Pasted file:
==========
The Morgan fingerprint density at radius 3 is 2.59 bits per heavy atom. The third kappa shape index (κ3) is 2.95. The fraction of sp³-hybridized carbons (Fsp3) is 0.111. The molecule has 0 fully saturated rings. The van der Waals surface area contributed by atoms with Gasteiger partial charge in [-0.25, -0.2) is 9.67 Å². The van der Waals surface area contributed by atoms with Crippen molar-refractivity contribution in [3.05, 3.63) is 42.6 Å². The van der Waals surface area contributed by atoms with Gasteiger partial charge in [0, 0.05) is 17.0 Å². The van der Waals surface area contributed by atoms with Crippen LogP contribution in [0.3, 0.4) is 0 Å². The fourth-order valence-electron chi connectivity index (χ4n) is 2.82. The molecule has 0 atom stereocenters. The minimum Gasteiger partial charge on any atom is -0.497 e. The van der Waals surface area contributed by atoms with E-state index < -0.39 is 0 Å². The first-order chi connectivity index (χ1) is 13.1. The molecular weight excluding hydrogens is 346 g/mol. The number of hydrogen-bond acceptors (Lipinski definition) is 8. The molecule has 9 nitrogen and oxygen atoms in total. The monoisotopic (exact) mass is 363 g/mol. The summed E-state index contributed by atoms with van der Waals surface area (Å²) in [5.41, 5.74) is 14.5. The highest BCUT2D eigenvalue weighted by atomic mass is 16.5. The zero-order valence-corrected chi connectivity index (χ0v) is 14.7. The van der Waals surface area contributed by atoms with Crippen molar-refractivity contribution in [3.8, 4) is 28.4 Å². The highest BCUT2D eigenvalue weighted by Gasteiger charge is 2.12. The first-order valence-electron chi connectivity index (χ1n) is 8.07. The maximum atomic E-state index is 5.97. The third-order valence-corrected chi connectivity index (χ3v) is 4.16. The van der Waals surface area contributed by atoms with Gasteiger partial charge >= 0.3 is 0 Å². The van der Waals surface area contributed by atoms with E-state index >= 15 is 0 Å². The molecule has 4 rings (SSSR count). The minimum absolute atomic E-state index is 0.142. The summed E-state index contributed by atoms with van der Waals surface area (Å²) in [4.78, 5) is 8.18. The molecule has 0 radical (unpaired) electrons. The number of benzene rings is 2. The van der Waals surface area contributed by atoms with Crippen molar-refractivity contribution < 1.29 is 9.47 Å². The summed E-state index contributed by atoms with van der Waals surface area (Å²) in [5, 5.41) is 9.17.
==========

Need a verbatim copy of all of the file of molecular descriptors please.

The Morgan fingerprint density at radius 3 is 2.59 bits per heavy atom. The third kappa shape index (κ3) is 2.95. The fraction of sp³-hybridized carbons (Fsp3) is 0.111. The molecule has 0 fully saturated rings. The van der Waals surface area contributed by atoms with Gasteiger partial charge in [-0.25, -0.2) is 9.67 Å². The van der Waals surface area contributed by atoms with Crippen molar-refractivity contribution in [3.05, 3.63) is 42.6 Å². The van der Waals surface area contributed by atoms with Gasteiger partial charge in [0, 0.05) is 17.0 Å². The van der Waals surface area contributed by atoms with Crippen LogP contribution in [0.3, 0.4) is 0 Å². The fourth-order valence-electron chi connectivity index (χ4n) is 2.82. The molecule has 0 atom stereocenters. The minimum Gasteiger partial charge on any atom is -0.497 e. The van der Waals surface area contributed by atoms with E-state index < -0.39 is 0 Å². The first-order chi connectivity index (χ1) is 13.1. The molecular weight excluding hydrogens is 346 g/mol. The number of hydrogen-bond acceptors (Lipinski definition) is 8. The molecule has 9 nitrogen and oxygen atoms in total. The monoisotopic (exact) mass is 363 g/mol. The summed E-state index contributed by atoms with van der Waals surface area (Å²) in [5.41, 5.74) is 14.5. The highest BCUT2D eigenvalue weighted by atomic mass is 16.5. The zero-order valence-corrected chi connectivity index (χ0v) is 14.7. The van der Waals surface area contributed by atoms with Crippen molar-refractivity contribution in [3.8, 4) is 28.4 Å². The highest BCUT2D eigenvalue weighted by Gasteiger charge is 2.12. The first-order valence-electron chi connectivity index (χ1n) is 8.07. The maximum atomic E-state index is 5.97. The third-order valence-corrected chi connectivity index (χ3v) is 4.16. The van der Waals surface area contributed by atoms with Gasteiger partial charge >= 0.3 is 0 Å². The van der Waals surface area contributed by atoms with E-state index >= 15 is 0 Å². The molecule has 4 rings (SSSR count). The minimum absolute atomic E-state index is 0.142. The summed E-state index contributed by atoms with van der Waals surface area (Å²) in [4.78, 5) is 8.18. The molecule has 0 radical (unpaired) electrons. The number of benzene rings is 2. The van der Waals surface area contributed by atoms with Crippen molar-refractivity contribution < 1.29 is 9.47 Å². The summed E-state index contributed by atoms with van der Waals surface area (Å²) in [5, 5.41) is 9.17.